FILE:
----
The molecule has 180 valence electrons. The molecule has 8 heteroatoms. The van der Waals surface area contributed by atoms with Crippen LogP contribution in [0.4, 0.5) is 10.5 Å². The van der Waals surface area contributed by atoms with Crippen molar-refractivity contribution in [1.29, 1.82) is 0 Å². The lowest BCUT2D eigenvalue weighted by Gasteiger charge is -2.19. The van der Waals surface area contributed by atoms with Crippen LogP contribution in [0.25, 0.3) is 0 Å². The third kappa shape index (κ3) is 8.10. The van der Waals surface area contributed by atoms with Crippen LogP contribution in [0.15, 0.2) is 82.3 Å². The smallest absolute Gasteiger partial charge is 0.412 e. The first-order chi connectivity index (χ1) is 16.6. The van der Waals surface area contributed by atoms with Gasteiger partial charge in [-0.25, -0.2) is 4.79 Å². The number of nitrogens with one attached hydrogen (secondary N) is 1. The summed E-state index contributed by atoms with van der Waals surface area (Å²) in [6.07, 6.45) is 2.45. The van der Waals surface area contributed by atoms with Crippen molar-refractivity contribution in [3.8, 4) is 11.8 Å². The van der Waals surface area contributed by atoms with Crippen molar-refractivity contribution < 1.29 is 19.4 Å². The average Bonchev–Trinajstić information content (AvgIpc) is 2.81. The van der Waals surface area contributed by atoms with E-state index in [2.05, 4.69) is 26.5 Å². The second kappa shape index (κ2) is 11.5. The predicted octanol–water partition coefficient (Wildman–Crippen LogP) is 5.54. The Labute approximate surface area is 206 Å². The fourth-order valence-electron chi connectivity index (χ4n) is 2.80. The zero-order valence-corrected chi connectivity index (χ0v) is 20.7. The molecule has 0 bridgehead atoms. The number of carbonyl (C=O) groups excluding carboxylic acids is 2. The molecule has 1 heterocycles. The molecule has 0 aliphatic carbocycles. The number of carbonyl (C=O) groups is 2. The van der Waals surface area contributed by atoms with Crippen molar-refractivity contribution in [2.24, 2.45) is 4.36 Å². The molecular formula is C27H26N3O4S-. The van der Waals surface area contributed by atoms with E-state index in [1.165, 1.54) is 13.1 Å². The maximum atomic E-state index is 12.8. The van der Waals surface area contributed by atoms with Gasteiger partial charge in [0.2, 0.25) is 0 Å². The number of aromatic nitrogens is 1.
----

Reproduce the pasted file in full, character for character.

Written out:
The molecule has 180 valence electrons. The molecule has 8 heteroatoms. The van der Waals surface area contributed by atoms with Crippen LogP contribution in [0.4, 0.5) is 10.5 Å². The van der Waals surface area contributed by atoms with Crippen molar-refractivity contribution in [1.29, 1.82) is 0 Å². The lowest BCUT2D eigenvalue weighted by Gasteiger charge is -2.19. The van der Waals surface area contributed by atoms with Crippen LogP contribution in [0.25, 0.3) is 0 Å². The third kappa shape index (κ3) is 8.10. The van der Waals surface area contributed by atoms with Crippen LogP contribution in [0.15, 0.2) is 82.3 Å². The smallest absolute Gasteiger partial charge is 0.412 e. The first-order chi connectivity index (χ1) is 16.6. The van der Waals surface area contributed by atoms with Gasteiger partial charge in [-0.25, -0.2) is 4.79 Å². The number of nitrogens with one attached hydrogen (secondary N) is 1. The summed E-state index contributed by atoms with van der Waals surface area (Å²) in [6.07, 6.45) is 2.45. The van der Waals surface area contributed by atoms with Crippen molar-refractivity contribution in [3.8, 4) is 11.8 Å². The van der Waals surface area contributed by atoms with Crippen molar-refractivity contribution < 1.29 is 19.4 Å². The average Bonchev–Trinajstić information content (AvgIpc) is 2.81. The van der Waals surface area contributed by atoms with E-state index in [2.05, 4.69) is 26.5 Å². The second kappa shape index (κ2) is 11.5. The predicted octanol–water partition coefficient (Wildman–Crippen LogP) is 5.54. The Labute approximate surface area is 206 Å². The fourth-order valence-electron chi connectivity index (χ4n) is 2.80. The zero-order valence-corrected chi connectivity index (χ0v) is 20.7. The molecule has 0 bridgehead atoms. The number of carbonyl (C=O) groups excluding carboxylic acids is 2. The molecule has 1 heterocycles. The molecule has 0 aliphatic carbocycles. The number of carbonyl (C=O) groups is 2. The van der Waals surface area contributed by atoms with Crippen molar-refractivity contribution in [2.24, 2.45) is 4.36 Å². The molecular formula is C27H26N3O4S-. The van der Waals surface area contributed by atoms with E-state index in [1.165, 1.54) is 13.1 Å². The maximum atomic E-state index is 12.8. The van der Waals surface area contributed by atoms with Gasteiger partial charge in [0.2, 0.25) is 0 Å². The number of aromatic nitrogens is 1.